Ultimately, every single person uses restrooms, either at home, at work, or in public settings. The ability to use a toilet, or urinal, to wash one’s hands or look in a mirror, to blow a nose, to change a baby or help someone use the restroom themselves, is a stunningly underrated and underappreciated practice. The past few years have seen the marked increase in personal mobile telephones and hydration devices, but not in public restroom access. It can also be argued that more people are now suffering from conditions causing frequent or urgent restroom use, such as diabetes or Chron’s disease, than ever before. Yet, the technology that has given us urinal video games and state-of-the-art hand dryers has not offered more accessible restrooms. Not that these improvements to restroom assets is negligible, as it does promote more talk and thought into restroom design, but emphasis needs to be placed on the nuts and bolts of restroom access.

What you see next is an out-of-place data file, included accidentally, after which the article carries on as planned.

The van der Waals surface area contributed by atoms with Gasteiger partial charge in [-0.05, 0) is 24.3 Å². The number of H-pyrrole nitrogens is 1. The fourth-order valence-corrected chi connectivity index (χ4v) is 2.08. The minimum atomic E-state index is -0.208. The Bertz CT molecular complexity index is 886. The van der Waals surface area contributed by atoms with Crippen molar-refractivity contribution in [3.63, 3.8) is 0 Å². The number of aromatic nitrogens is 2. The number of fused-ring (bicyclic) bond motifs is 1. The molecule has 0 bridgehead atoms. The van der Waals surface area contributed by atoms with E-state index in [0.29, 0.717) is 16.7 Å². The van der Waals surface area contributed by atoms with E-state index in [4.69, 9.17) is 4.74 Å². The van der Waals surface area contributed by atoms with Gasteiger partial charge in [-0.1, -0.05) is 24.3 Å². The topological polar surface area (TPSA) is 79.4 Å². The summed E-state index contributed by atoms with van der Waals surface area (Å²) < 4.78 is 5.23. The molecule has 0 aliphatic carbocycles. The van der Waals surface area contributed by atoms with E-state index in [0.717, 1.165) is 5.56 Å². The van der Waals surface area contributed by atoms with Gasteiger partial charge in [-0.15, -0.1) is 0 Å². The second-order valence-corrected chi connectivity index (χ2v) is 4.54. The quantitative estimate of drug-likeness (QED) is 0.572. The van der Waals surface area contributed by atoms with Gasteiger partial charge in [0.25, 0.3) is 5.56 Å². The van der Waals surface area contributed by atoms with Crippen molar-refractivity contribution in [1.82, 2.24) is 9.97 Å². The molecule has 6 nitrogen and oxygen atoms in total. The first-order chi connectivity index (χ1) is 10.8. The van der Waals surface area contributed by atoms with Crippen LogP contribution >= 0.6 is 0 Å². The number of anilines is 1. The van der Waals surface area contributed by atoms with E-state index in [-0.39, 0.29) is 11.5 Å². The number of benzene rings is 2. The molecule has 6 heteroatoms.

The research methods and results offered by this study is an attempt to quantify the vague, discuss the uncomfortable, and include the excluded. It was an enjoyable yet difficult project, both personally and logistically. Primary data is always more difficult to acquire and analyze than second-hand data collected by others, which is what occurred far too often in similar studies and projects in the past. The role of the Geographer is to navigate across disciplines and tie together seemingly disparate subject matter to offer a unique and novel way of looking at the world around us. Hopefully, this study is only the beginning of a new way of examining public restroom access.